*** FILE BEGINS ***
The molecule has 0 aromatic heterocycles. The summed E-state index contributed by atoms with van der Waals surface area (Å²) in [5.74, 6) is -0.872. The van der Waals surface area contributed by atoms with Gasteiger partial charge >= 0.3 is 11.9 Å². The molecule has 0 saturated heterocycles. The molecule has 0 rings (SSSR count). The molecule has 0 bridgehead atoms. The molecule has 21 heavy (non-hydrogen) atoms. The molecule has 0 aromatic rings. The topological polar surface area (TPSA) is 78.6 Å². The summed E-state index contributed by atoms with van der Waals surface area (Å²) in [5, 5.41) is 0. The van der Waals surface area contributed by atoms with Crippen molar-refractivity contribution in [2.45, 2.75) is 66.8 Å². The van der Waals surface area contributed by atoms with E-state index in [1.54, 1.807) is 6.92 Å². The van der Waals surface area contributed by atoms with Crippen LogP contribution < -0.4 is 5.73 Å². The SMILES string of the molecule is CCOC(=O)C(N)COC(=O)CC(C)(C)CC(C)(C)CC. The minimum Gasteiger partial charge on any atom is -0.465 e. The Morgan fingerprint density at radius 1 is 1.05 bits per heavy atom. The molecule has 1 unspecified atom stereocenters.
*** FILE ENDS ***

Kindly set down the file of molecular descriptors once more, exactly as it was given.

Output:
The molecule has 0 aromatic heterocycles. The summed E-state index contributed by atoms with van der Waals surface area (Å²) in [5.74, 6) is -0.872. The van der Waals surface area contributed by atoms with Gasteiger partial charge >= 0.3 is 11.9 Å². The molecule has 0 saturated heterocycles. The molecule has 0 rings (SSSR count). The molecule has 0 bridgehead atoms. The molecule has 21 heavy (non-hydrogen) atoms. The molecule has 0 aromatic rings. The topological polar surface area (TPSA) is 78.6 Å². The summed E-state index contributed by atoms with van der Waals surface area (Å²) in [5, 5.41) is 0. The van der Waals surface area contributed by atoms with Crippen molar-refractivity contribution in [2.45, 2.75) is 66.8 Å². The van der Waals surface area contributed by atoms with E-state index in [1.54, 1.807) is 6.92 Å². The van der Waals surface area contributed by atoms with Crippen LogP contribution < -0.4 is 5.73 Å². The SMILES string of the molecule is CCOC(=O)C(N)COC(=O)CC(C)(C)CC(C)(C)CC. The minimum Gasteiger partial charge on any atom is -0.465 e. The Morgan fingerprint density at radius 1 is 1.05 bits per heavy atom. The molecule has 1 unspecified atom stereocenters.